Hello! Happy Monday! It's Secret Santa here - apparently Mondays are going to be "my thing." I hope today is going well for you, because MAN Monday after Thanksgiving holiday sucks. Even though I have your info and everything, I have to ask... what do you WANT for Christmas? Because I'm all about providing people what they actually want, not some lame bullshit present they'll roll their eyes about. :) Let me know! - xoxo SS
Dear Santa, what I really want is to go back in time to a few days ago when I said “December 1st is a perfect day to start eating healthy again” and erase that conversation from memory…
But since you are probably not that kind of wizard, here are a few stocking stuffer type things I always like to get:
Books, preferably nonfiction because I don’t keep up with it and would like to read more
Lip balm/ gloss
Hand lotion I can keep at my desk for particular boring meetings, and because I moved to The Tundra
Gloves — constantly losing them (or one, which is worse)
Anything New York-related, because since I moved away I am a sucker for all that marketing.
I also need some oven mitts, which isn’t glamorous but I know every day I don’t have them I am TEMPTING FATE.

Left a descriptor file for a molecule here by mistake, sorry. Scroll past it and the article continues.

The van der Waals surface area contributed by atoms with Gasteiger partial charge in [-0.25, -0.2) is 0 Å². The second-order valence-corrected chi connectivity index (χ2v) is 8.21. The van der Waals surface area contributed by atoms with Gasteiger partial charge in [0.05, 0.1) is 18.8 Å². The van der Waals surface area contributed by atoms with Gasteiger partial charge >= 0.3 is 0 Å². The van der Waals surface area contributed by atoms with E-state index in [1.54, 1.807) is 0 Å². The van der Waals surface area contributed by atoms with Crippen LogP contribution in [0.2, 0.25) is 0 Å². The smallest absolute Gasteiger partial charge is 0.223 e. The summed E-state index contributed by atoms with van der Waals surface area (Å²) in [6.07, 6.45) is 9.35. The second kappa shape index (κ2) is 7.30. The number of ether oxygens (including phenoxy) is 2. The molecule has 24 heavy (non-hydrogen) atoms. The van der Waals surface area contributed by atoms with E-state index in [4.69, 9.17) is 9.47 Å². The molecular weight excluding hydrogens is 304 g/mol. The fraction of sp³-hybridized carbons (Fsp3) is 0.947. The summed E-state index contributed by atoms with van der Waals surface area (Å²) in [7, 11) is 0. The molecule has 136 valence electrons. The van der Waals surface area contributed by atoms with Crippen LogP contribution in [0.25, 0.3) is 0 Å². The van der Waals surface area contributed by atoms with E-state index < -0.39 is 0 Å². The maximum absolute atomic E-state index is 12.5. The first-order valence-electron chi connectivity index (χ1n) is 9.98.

If you don't have anything to do at work, I feel glad for you, son
I’ve got 99 problems, and ONE of them is that I am currently hiding in a conference room because coworkers around me don’t have anything to do and are listening to a Thanksgiving etiquette webinar at top volume. They are discussing whether you have to take home your own leftovers or if you can leave them for your host. WHO CARES?
Update: The person who insisted on putting the webinar on just sent an email to a large group misspelling the word “dessert” so I think she just proved my point.
This story is troubling for a lot of reasons, especially how it reflects on other, less culturally charged prescriptions which may also not be effective for patients who are at higher weights. Or drugs that haven’t been thoroughly tested on women to begin with.
Then I made the mistake of reading the comments (trigger warning: awful human beings at work) where I learned…
Fat women shouldn’t have sex
If men would stop sleeping with fat women, they will get skinny (MAGIC!)
Fat women are destroying the country by making us spend $
Women shouldn’t be fat, period
Ineffective drugs are “just chemistry” and there’s no way to change them so they actually work
The only women who take Plan B are teenagers and sluts anyway
If you consider taking Plan B, you already deserve what’s coming to you because SHAME
No one who doesn’t want to get pregnant should have sex ever
"Reproductive responsibility" belongs only to women
If you use birth control and still get pregnant, it’s your fault